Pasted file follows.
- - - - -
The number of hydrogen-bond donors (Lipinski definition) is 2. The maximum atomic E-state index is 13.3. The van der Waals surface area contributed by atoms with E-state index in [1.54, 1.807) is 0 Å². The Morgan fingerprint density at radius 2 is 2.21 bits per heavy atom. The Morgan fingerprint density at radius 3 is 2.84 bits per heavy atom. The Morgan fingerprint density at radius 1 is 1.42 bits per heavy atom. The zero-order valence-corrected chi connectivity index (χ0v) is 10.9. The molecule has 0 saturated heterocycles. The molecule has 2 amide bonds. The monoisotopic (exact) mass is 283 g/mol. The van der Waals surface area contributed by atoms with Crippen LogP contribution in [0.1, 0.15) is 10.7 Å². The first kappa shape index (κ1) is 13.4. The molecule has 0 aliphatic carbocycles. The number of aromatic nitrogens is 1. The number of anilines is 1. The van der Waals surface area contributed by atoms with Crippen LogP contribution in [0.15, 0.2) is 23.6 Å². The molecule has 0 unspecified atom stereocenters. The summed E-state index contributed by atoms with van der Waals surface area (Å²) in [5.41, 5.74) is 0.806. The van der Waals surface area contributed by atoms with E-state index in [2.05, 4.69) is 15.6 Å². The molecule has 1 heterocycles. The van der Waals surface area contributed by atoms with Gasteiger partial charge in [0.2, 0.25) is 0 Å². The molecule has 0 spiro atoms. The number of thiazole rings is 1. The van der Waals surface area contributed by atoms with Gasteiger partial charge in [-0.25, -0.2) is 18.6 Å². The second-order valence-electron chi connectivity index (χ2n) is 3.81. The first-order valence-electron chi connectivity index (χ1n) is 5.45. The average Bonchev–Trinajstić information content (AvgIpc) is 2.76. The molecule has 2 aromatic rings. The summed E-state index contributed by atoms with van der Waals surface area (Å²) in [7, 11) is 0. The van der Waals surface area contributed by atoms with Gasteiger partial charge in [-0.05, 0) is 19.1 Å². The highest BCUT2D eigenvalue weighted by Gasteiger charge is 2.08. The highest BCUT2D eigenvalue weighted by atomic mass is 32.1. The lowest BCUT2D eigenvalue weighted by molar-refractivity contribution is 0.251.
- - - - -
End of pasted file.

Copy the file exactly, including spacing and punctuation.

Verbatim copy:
The number of hydrogen-bond donors (Lipinski definition) is 2. The maximum atomic E-state index is 13.3. The van der Waals surface area contributed by atoms with E-state index in [1.54, 1.807) is 0 Å². The Morgan fingerprint density at radius 2 is 2.21 bits per heavy atom. The Morgan fingerprint density at radius 3 is 2.84 bits per heavy atom. The Morgan fingerprint density at radius 1 is 1.42 bits per heavy atom. The zero-order valence-corrected chi connectivity index (χ0v) is 10.9. The molecule has 0 saturated heterocycles. The molecule has 2 amide bonds. The monoisotopic (exact) mass is 283 g/mol. The van der Waals surface area contributed by atoms with Crippen LogP contribution in [0.1, 0.15) is 10.7 Å². The first kappa shape index (κ1) is 13.4. The molecule has 0 aliphatic carbocycles. The number of aromatic nitrogens is 1. The number of anilines is 1. The van der Waals surface area contributed by atoms with Crippen LogP contribution in [0.15, 0.2) is 23.6 Å². The molecule has 0 unspecified atom stereocenters. The summed E-state index contributed by atoms with van der Waals surface area (Å²) in [5.41, 5.74) is 0.806. The van der Waals surface area contributed by atoms with E-state index in [2.05, 4.69) is 15.6 Å². The molecule has 1 heterocycles. The van der Waals surface area contributed by atoms with Gasteiger partial charge in [0.2, 0.25) is 0 Å². The molecule has 0 spiro atoms. The number of thiazole rings is 1. The van der Waals surface area contributed by atoms with Gasteiger partial charge in [-0.25, -0.2) is 18.6 Å². The second-order valence-electron chi connectivity index (χ2n) is 3.81. The first-order valence-electron chi connectivity index (χ1n) is 5.45. The average Bonchev–Trinajstić information content (AvgIpc) is 2.76. The molecule has 2 aromatic rings. The summed E-state index contributed by atoms with van der Waals surface area (Å²) in [7, 11) is 0. The van der Waals surface area contributed by atoms with Gasteiger partial charge in [-0.05, 0) is 19.1 Å². The highest BCUT2D eigenvalue weighted by Gasteiger charge is 2.08. The highest BCUT2D eigenvalue weighted by atomic mass is 32.1. The lowest BCUT2D eigenvalue weighted by molar-refractivity contribution is 0.251.